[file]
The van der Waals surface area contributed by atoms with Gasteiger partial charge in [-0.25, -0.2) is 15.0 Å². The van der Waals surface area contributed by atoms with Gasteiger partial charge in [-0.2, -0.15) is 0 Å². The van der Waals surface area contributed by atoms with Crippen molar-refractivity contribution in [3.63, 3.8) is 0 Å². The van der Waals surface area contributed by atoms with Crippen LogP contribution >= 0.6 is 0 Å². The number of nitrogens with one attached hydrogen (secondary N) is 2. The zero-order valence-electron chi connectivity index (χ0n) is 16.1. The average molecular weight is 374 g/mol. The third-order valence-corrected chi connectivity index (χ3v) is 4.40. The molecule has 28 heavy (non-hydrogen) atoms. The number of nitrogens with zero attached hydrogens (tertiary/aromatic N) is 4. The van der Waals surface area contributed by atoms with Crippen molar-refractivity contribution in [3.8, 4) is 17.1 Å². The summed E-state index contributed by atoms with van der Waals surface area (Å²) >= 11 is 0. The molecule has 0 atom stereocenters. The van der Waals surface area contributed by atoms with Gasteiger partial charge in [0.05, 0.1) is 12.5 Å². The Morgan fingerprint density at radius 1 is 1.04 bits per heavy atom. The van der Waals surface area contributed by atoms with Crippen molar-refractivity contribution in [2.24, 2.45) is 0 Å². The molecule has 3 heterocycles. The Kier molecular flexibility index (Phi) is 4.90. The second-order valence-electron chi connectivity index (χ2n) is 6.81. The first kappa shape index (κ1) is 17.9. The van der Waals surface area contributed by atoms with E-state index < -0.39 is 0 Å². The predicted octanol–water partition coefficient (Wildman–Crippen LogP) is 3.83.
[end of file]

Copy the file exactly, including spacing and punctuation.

The van der Waals surface area contributed by atoms with Gasteiger partial charge in [-0.25, -0.2) is 15.0 Å². The van der Waals surface area contributed by atoms with Gasteiger partial charge in [-0.2, -0.15) is 0 Å². The van der Waals surface area contributed by atoms with Crippen molar-refractivity contribution in [3.63, 3.8) is 0 Å². The van der Waals surface area contributed by atoms with Crippen LogP contribution >= 0.6 is 0 Å². The number of nitrogens with one attached hydrogen (secondary N) is 2. The zero-order valence-electron chi connectivity index (χ0n) is 16.1. The average molecular weight is 374 g/mol. The third-order valence-corrected chi connectivity index (χ3v) is 4.40. The molecule has 28 heavy (non-hydrogen) atoms. The number of nitrogens with zero attached hydrogens (tertiary/aromatic N) is 4. The van der Waals surface area contributed by atoms with Crippen molar-refractivity contribution in [3.8, 4) is 17.1 Å². The summed E-state index contributed by atoms with van der Waals surface area (Å²) >= 11 is 0. The molecule has 0 atom stereocenters. The van der Waals surface area contributed by atoms with Gasteiger partial charge in [0.05, 0.1) is 12.5 Å². The Morgan fingerprint density at radius 1 is 1.04 bits per heavy atom. The van der Waals surface area contributed by atoms with Crippen molar-refractivity contribution in [2.24, 2.45) is 0 Å². The molecule has 3 heterocycles. The Kier molecular flexibility index (Phi) is 4.90. The second-order valence-electron chi connectivity index (χ2n) is 6.81. The first kappa shape index (κ1) is 17.9. The van der Waals surface area contributed by atoms with E-state index < -0.39 is 0 Å². The predicted octanol–water partition coefficient (Wildman–Crippen LogP) is 3.83.